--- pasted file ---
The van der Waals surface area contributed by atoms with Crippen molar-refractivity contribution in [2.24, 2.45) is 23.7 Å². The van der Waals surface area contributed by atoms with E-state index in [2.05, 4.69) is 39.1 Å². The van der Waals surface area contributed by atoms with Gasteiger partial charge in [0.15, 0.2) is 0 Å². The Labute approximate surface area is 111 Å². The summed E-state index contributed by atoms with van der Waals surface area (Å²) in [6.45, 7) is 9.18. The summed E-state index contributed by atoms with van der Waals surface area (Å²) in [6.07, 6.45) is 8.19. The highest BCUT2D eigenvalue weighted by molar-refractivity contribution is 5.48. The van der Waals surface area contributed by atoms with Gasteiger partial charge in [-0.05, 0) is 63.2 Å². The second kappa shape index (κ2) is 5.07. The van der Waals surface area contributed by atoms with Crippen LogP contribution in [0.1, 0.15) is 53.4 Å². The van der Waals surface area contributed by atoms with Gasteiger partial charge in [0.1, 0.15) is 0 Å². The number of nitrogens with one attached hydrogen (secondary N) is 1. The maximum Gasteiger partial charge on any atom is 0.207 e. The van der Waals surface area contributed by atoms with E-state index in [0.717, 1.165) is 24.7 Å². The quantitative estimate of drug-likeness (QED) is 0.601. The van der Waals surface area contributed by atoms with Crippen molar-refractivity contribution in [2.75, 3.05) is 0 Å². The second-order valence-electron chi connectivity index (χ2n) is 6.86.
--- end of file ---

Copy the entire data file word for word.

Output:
The van der Waals surface area contributed by atoms with Crippen molar-refractivity contribution in [2.24, 2.45) is 23.7 Å². The van der Waals surface area contributed by atoms with E-state index in [2.05, 4.69) is 39.1 Å². The van der Waals surface area contributed by atoms with Gasteiger partial charge in [0.15, 0.2) is 0 Å². The Labute approximate surface area is 111 Å². The summed E-state index contributed by atoms with van der Waals surface area (Å²) in [6.45, 7) is 9.18. The summed E-state index contributed by atoms with van der Waals surface area (Å²) in [6.07, 6.45) is 8.19. The highest BCUT2D eigenvalue weighted by molar-refractivity contribution is 5.48. The van der Waals surface area contributed by atoms with Gasteiger partial charge in [-0.05, 0) is 63.2 Å². The second kappa shape index (κ2) is 5.07. The van der Waals surface area contributed by atoms with Crippen LogP contribution in [0.1, 0.15) is 53.4 Å². The van der Waals surface area contributed by atoms with Gasteiger partial charge in [0.1, 0.15) is 0 Å². The number of nitrogens with one attached hydrogen (secondary N) is 1. The maximum Gasteiger partial charge on any atom is 0.207 e. The van der Waals surface area contributed by atoms with E-state index in [0.717, 1.165) is 24.7 Å². The quantitative estimate of drug-likeness (QED) is 0.601. The van der Waals surface area contributed by atoms with Crippen molar-refractivity contribution in [2.75, 3.05) is 0 Å². The second-order valence-electron chi connectivity index (χ2n) is 6.86.